India's Geosynchronous Satellite Launch Vehicle Mk III-M1 blasts off carrying Chandrayaan-2 from the Satish Dhawan space centre at Sriharikota, India, July 22, 2019.(Photo: Reuters)
India's Geosynchronous Satellite Launch Vehicle Mk III-M1 blasts off carrying Chandrayaan-2 from the Satish Dhawan space centre at Sriharikota, India, July 22, 2019.(Photo: Reuters)

Chandrayaan-2: Nat Geo plans ‘live show’ from ISRO on soft landing of lunar mission rover

India on Monday successfully launched the ambitious mission on-board its powerful rocket GSLV-MkIII-M1 from a spaceport in Sriharikota to explore the uncharted south pole of the moon. The rover’s soft landing is planned for September 7.
New Delhi | By Press Trust of India
UPDATED ON JUL 24, 2019 10:24 PM IST

With the Chandrayaan-2 rover expected to soft land on the lunar surface in September, a live show from ISRO has been planned on the D-Day by the National Geographic, the network said on Wednesday.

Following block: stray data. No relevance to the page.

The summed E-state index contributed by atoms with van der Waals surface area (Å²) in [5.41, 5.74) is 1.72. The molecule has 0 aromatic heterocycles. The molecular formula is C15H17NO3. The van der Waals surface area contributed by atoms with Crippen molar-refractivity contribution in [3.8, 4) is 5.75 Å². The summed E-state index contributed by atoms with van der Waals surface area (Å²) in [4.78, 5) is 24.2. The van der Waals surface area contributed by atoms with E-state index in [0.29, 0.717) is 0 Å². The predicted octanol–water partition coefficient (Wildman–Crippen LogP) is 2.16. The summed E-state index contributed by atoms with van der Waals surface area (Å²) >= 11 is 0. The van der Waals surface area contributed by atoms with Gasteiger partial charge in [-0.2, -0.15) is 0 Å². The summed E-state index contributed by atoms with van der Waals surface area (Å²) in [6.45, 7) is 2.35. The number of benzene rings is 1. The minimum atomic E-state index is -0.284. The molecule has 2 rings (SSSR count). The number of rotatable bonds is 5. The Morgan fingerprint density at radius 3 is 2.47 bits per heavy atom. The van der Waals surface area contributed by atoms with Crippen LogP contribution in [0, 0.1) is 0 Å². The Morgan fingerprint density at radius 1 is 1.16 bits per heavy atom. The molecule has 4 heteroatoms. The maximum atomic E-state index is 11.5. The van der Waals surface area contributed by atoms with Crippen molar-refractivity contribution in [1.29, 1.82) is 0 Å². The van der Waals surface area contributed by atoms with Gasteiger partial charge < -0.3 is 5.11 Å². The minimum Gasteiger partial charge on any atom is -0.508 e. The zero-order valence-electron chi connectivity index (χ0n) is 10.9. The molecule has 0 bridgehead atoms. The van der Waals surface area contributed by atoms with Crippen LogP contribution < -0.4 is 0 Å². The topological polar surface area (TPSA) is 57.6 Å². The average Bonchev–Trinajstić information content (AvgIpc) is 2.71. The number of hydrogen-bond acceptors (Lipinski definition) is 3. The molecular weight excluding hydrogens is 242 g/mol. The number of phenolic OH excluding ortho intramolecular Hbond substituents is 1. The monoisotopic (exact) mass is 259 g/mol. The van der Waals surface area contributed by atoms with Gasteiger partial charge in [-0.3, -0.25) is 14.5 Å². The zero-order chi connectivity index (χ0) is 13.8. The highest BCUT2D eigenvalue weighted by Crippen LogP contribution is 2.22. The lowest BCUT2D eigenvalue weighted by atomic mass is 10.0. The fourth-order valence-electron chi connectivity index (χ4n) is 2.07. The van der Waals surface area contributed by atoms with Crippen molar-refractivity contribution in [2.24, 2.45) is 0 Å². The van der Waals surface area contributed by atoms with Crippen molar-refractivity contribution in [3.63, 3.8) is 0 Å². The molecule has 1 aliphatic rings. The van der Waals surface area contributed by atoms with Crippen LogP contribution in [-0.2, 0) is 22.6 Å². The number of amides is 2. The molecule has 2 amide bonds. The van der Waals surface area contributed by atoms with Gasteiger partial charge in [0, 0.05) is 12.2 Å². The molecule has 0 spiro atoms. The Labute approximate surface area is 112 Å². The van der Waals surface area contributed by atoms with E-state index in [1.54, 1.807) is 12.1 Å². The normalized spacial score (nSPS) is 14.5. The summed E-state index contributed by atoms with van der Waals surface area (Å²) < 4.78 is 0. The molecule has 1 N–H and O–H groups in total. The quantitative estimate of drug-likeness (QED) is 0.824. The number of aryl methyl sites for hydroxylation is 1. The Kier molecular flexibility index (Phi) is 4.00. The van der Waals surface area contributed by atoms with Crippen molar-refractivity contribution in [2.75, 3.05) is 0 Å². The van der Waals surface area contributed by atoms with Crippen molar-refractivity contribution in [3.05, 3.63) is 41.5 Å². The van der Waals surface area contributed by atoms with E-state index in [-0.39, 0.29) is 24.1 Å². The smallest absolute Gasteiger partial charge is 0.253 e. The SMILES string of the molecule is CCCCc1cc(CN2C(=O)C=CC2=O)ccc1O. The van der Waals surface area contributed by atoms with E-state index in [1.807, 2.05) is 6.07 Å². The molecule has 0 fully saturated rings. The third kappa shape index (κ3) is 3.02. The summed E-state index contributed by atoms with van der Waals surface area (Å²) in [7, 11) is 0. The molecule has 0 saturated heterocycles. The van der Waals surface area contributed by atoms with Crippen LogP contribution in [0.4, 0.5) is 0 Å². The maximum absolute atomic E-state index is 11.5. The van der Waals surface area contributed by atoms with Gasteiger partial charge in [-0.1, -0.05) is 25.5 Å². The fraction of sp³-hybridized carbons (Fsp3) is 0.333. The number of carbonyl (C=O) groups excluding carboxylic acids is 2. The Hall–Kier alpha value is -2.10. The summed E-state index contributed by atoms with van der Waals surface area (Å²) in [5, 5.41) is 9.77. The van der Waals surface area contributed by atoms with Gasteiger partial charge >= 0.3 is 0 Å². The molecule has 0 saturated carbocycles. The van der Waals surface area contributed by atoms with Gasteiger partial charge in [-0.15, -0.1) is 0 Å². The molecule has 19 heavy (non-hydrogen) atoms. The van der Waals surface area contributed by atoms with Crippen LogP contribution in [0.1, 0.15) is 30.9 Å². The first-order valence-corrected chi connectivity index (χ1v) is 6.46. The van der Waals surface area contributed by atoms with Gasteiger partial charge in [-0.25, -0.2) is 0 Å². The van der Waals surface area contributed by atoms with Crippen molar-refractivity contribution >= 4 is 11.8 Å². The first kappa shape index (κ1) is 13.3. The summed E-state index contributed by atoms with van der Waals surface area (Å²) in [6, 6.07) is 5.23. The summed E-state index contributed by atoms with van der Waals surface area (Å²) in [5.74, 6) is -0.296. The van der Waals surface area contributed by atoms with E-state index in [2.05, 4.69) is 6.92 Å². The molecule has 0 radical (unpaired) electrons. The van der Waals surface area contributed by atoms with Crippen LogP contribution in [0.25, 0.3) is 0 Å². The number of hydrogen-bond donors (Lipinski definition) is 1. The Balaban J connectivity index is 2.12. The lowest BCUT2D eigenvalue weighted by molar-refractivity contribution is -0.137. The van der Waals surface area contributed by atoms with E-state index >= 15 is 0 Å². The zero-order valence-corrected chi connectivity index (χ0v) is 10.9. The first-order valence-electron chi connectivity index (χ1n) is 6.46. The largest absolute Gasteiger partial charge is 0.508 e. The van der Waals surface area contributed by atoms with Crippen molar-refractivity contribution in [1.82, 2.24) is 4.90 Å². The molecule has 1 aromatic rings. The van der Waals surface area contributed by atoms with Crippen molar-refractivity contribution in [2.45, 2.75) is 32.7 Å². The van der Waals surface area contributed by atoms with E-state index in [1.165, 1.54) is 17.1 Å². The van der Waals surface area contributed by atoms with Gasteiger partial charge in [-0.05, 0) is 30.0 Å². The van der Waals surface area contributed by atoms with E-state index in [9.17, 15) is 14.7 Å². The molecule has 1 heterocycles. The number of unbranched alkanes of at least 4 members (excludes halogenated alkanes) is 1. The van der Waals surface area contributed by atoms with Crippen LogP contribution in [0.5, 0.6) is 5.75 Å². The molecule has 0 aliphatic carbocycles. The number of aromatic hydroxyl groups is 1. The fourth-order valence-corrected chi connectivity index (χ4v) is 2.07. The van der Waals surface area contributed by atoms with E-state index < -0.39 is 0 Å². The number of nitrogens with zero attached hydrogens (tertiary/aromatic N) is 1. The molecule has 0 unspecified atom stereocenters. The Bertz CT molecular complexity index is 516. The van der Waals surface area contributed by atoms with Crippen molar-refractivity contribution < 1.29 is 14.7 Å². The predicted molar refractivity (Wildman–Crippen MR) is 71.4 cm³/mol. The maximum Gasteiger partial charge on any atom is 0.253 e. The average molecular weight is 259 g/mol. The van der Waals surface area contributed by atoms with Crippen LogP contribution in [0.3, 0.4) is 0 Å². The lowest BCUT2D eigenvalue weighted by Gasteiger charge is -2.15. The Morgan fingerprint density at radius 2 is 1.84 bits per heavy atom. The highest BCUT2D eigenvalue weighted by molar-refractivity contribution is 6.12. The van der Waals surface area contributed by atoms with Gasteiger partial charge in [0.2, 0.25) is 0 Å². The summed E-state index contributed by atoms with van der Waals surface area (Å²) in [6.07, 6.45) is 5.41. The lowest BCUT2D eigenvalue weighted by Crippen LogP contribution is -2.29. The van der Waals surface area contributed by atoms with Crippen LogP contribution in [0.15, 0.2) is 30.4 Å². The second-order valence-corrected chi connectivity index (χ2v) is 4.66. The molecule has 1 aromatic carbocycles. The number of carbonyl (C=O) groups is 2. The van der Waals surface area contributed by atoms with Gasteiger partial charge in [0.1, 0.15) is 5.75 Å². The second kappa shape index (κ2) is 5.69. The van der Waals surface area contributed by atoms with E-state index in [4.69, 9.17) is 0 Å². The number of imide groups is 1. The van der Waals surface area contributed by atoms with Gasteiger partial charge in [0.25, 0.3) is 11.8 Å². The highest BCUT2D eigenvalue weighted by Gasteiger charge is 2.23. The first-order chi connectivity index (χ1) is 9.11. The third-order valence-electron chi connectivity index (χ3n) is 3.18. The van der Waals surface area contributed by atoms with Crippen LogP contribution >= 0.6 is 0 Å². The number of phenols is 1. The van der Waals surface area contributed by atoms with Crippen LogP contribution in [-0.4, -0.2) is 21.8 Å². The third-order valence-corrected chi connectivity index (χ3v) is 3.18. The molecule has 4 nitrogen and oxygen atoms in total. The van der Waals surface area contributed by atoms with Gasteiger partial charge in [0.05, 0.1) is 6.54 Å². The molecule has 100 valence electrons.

India on Monday successfully launched the ambitious mission on-board its powerful rocket GSLV-MkIII-M1 from a spaceport in Sriharikota to explore the uncharted south pole of the moon. The rover’s soft landing is planned for September 7.

“The live show, scheduled in September, will slowly drum up the excitement by giving the viewers deeper insights into the historic moment,” the National Geographic said in a statement.

“The show will be an interesting interplay of live coverage and pre-shot stories narrating the iconic nature of the mission and interview of experts from the field to talk about the mission,” it said.

The programme will originate from the Indian Space Research Organisation’s (ISRO) Command Centre, from where the National Geographic will share live updates as Chandrayaan-2 attempts to soft land on the surface of the moon.

The towering geosynchronous satellite launch vehicle, in its first operational flight, had lifted-off on July 22 from the Satish Dhawan Space Centre in Sriharikota into cloudy skies at 2.43 pm and successfully placed the 3,850-kg Chandrayaan-2 into the earth orbit 16 minutes and 14 seconds later.

(This story has been published from a wire agency feed without modifications to the text. Only the headline has been changed.)

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